When dealing with tautomers there are four primary tasks to be addressed. These include:
- Generating a single representative tautomer suitable for molecular visualization
- Generating a list of tautomers expected to be present in aqueous phase
- Generating a unique (canonical) representation for a set of tautomers
- Generating a substantial list of most possible tautomers suitable for input to further calculations.
Each of these four tasks is covered in a section below. In every case, the tautomerization can be handled alone, but it is generally more useful to handle tautomerization in conjunction with ionization. Each function includes the potential for pKa normalization alongside the tautomer normalization or enumeration.
While the unique or canonical tautomer generated above is useful for storage in a database, they do not necessarily represent a low-energy tautomer suitable for visualization by modelers and chemists. In order to generate a structure suitable for visualization, we recommend you use the function OEGetReasonableProtomer. This function sets the molecule into a low-energy, neutral-pH, aqueous-phase tautomeric state that should be pleasing for visualization in a scientific setting.
Reasonable Tautomer Ensemble¶
In the course of molecular modeling, it is often desirable to generate a small ensemble of low-energy, neutralpH, aqueous-phase tautomers. The function OEGetReasonableTautomers returns such an ensemble. In order to generate low-energy tautomers reliably, the function works with a form of the molecule that has formal charges removed. By default, each tautomer’s ionization state is set to a neutral pH form, but ionization states are not enumerated.
The following depictions show some examples of tautomers that are favored as “reasonable”:
The OEGetUniqueProtomer function is used for canonicalizing the tautomeric forms of a small molecule. Canonicalization converts any of the tautomeric forms of a given molecule into a single unique representation and removes all formal charges that can be appropriately neutralized. This is useful for database registration where alternate representations of tautomeric compounds often leads to duplicate entries in a database.
It is important to remember that a time limit cannot be used to control a canonical process as it might lead to hardware dependent behavior. Thus the identification of a unique protomer can take significant time when the size of the largest contiguous tautomeric atoms approaches or exceeds 30 atoms.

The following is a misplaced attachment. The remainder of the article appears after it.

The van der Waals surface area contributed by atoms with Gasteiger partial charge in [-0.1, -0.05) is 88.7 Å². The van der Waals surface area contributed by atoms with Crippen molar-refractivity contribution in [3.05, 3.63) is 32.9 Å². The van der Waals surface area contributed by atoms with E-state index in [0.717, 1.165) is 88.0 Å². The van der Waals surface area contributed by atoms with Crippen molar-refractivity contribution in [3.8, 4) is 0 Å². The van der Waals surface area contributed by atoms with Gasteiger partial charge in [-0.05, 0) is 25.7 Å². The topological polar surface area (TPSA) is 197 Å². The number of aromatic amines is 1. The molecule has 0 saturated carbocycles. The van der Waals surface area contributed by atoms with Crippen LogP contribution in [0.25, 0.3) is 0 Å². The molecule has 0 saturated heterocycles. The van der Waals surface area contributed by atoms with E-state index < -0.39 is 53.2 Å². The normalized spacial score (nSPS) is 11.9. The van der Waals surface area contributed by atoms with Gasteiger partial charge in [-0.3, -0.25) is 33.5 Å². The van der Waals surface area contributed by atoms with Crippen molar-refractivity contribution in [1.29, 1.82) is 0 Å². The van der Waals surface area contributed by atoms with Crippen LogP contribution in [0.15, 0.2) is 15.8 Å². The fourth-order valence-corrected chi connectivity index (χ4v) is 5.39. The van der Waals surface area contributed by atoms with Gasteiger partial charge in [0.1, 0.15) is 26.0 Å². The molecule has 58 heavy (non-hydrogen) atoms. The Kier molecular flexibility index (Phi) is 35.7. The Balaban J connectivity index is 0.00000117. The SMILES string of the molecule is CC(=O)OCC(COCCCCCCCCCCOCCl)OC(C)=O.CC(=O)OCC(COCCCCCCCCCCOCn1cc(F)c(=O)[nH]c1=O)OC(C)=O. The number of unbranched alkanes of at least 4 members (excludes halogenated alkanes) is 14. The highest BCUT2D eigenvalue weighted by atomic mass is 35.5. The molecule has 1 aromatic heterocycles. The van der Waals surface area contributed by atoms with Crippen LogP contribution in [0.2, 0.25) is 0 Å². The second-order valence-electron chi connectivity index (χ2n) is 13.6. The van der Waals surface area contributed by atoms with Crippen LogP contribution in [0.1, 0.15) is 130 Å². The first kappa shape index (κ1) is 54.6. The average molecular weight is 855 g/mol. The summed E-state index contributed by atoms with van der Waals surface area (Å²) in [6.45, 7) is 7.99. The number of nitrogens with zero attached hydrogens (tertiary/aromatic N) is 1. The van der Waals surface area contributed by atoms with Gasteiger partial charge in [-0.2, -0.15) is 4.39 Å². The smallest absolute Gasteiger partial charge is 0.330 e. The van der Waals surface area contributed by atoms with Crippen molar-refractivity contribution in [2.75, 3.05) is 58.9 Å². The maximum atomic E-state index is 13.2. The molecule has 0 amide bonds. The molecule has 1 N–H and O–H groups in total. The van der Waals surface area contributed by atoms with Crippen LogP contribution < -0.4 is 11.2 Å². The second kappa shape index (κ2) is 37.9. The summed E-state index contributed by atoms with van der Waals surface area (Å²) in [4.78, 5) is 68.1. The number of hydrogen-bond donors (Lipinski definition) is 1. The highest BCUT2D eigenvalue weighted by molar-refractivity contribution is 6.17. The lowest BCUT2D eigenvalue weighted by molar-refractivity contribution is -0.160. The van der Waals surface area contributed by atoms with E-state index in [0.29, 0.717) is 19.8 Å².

The tautomer returned by OEGetUniqueProtomer as the “canonical” representation often is not the physiologically preferred form. If a representative form is necessary, please use the functions referred to in the Visualization section above. If an ensemble of biologically relevant tautomers are necessary, please see the functions in the Reasonable Tautomer Ensemble section above.
OEGetUniqueProtomer is not a conformer generation function and will not create coordinates for molecules that are read in with no coordinates. When used on molecules with three-dimensional coordinates, OEGetUniqueProtomer attempts to place hydrogens in a reasonable manner. However, OEGetUniqueProtomer does not modify the heavy-atom coordinates of the molecule. In cases where the change in tautomer-state dictates a change in conformation, one will need to use a conformer-generation tool (such as OMEGA) to generate reasonable conformations for the output from tautomers. We recommend that in the preparation of small-molecules for study, charge-state and tautomer enumeration be performed before conformer generation.
The OEEnumerateTautomers function is the core algorithm used to implement all functions listed above. It is useful for enumerating the tautomeric forms of a small molecule. Using the parameters in OETautomerOptions a user can control the behavior of the OEEnumerateTautomers to yield the behavior for their particular application.
It is recommended that before passing a molecule to OEEnumerateTautomers that first any dative bonds are normalized to the hypervalent form using OEHypervalentNormalization and second, formal charges are removed using OERemoveFormalCharge. These two steps improve the tautomers that are returned.
Tautomer generation is a combinatorial process and the time and memory requirements can grow quite rapidly. There are two mechanisms to help a use control this growth. First, the number of tautomers generated and the number of tautomers returned can be controlled with the OETautomerOptions::SetMaxTautomersGenerated and OETautomerOptions::SetMaxTautomersToReturn respectively. Please be aware that if you require that few tautomers be generated, it is possible that no low energy tautomers will be generated. Second, one can limit the time the algorithm spends generating tautomers for each molecule using OETautomerOptions::SetMaxSearchTime.
OEEnumerateTautomers is not a conformer generation function and will not create coordinates for molecules that are read in with no coordinates. When used on molecules with three-dimensional coordinates, OEEnumerateTautomers attempts to place hydrogens in a reasonable manner. However, OEEnumerateTautomers does not modify the heavy-atom coordinates of the molecule. In cases where the change in tautomer-state dictates a change in conformation, one will need to use a conformer-generation tool (such as OMEGA) to generate reasonable conformations for the output from tautomers. We recommend that in the preparation of small-molecules for study, charge-state and tautomer enumeration be performed before conformer generation.